Advertisement
more top stories »

Gasoline


— Environment

Microwaves utilized to convert used motor oil into fuel

By - March 29, 2011
It has been estimated that over 8 billion US gallons (30.3 billion liters) of used motor oil are produced every year by the world’s cars and trucks. While some of that is re-refined into new oil or burned in furnaces for heat, neither of those processes are entirely environmentally-innocuous. In other cases, it is simply discarded. Today, however, researchers from the University of Cambridge announced the development of a process that uses microwaves to convert waste oil into vehicle fuel. Read More
— Environment

MicroFusion Reactor lets you home-brew ethanol

By - September 15, 2010
A lot of people try to lessen the load on the local landfill by putting their organic waste in a compost heap, but soon there may be something else they can do with it – feed it to an E-Fuel MicroFusion Reactor. The new device, so we’re told, takes cellulosic waste material and breaks it down to nothing but sugar water and lignin powder within two minutes. The lignin powder can be used by pharmaceutical manufacturers (although it’s not clear how you’d get it to them), while the sugar water can be distilled into ethanol fuel. That’s where one of E-Fuel’s other products, the MicroFueler, comes in. Read More
— Automotive

U.S. vehicle CO2 emissions still almost double Europe and Japan

By - June 21, 2010
Despite ongoing efforts to wean itself off the teat of foreign oil, the U.S. car market is still almost twice as polluting as Europe and Japan. This new finding from automotive data provider, JATO Dynamics, comes despite the Car Allowance Rebate System (CARS) – better known as “cash for clunkers” – program that replaced over 690,000 vehicles on the roads with more fuel-efficient models and the fact that American consumers are significantly more inclined to adopt Hybrid technology than Europeans. Then why is it so? Read More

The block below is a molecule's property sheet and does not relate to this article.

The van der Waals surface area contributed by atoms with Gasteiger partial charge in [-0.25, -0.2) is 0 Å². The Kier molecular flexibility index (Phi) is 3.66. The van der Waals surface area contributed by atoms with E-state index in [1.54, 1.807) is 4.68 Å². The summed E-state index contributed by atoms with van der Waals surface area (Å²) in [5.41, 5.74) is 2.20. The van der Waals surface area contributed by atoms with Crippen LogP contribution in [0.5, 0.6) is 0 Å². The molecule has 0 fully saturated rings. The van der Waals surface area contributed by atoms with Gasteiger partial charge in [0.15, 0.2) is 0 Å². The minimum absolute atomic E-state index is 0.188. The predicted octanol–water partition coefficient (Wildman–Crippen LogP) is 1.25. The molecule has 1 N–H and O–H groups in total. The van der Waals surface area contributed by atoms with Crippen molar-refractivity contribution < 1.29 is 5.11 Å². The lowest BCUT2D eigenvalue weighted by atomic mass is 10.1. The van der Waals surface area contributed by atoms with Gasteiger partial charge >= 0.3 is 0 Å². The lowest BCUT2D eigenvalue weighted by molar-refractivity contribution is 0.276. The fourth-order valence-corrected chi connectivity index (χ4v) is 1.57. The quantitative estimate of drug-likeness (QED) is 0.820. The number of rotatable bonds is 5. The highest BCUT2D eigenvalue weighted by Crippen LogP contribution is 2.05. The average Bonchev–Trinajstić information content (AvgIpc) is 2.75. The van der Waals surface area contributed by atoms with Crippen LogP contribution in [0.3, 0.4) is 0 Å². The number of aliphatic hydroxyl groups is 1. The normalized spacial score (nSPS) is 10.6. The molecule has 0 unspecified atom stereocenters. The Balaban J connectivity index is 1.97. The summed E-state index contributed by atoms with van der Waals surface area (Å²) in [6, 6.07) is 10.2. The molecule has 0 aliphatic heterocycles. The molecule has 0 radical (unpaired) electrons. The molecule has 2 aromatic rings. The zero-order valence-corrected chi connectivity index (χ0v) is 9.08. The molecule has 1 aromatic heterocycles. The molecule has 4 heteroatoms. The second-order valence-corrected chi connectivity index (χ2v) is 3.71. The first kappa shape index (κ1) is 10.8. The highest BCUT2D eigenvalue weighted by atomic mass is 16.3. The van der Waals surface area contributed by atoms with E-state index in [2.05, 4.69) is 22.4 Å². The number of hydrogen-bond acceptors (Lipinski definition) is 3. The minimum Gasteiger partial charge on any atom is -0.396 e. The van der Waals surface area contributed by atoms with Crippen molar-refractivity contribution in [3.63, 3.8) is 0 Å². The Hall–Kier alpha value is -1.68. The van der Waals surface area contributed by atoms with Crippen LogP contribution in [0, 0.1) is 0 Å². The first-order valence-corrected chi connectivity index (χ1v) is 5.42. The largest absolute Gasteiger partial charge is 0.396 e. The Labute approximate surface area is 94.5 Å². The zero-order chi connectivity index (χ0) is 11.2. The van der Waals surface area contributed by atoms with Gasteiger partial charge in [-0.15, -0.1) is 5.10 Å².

— Automotive

Mazda’s eco-friendly next-generation engines to debut at Tokyo Motor Show

By - September 30, 2009 2 Pictures
Mazda's “Technologies for Tomorrow” display at the upcoming Tokyo Motor show will see the premiere of its next-generation direct injection gasoline Mazda SKY-G engine and Mazda SKY-D clean diesel engine, which offer improved eco-friendliness and torque thanks to optimized combustion efficiency. Mazda will also reveal the first next-generation automatic transmission, the Mazda SKY-Drive, which offers first-rate fuel economy and a direct driving performance feel. As part of Mazda’s SKY concept, the new engines and transmission are designed to help Mazda achieve its goal of improving the average fuel economy of Mazda vehicles 30 percent by 2015, compared to 2008 levels, without sacrificing performance. Read More
— Environment

Trashing existing fuel sources could cut global emissions by 80%

By - September 30, 2009
If there’s one thing there seems to be an endless supply of, it's garbage. The idea of turning the trash that currently ends up in landfill into a fuel to combat the growing energy crisis and tackle carbon emissions isn’t new. Companies like Waste2tricity in the UK are already looking to convert waste from business and industry into clean electricity. Now scientists in Singapore and Switzerland have added credence to the idea, saying that replacing gasoline with biofuel derived from processed waste biomass could cut global emissions by 80%. Read More
— Automotive

Diesel used as gasoline 'spark plug' improves economy and emissions

By - August 11, 2009
The two engine technologies tend to be regarded as completely separate, so we rarely contemplate how gasoline and diesel can work together. But, in a series of tests conducted at the University of Wisconsin, scientists have used an engine’s fuel injection to produce the optimal diesel-gas mix for any given moment. The results are impressive: an average 20% greater fuel efficiency; combustion temperatures reduced by up to 40%; and effortless meeting of the stringent EPA 2010 emission regulations. Plus, the researchers believe that if their findings were implemented into every gasoline and diesel engine in the US, the savings could be as great as 4 million barrels of oil daily. Read More
Advertisement
Advertisement
Advertisement
Advertisement
Advertisement
Advertisement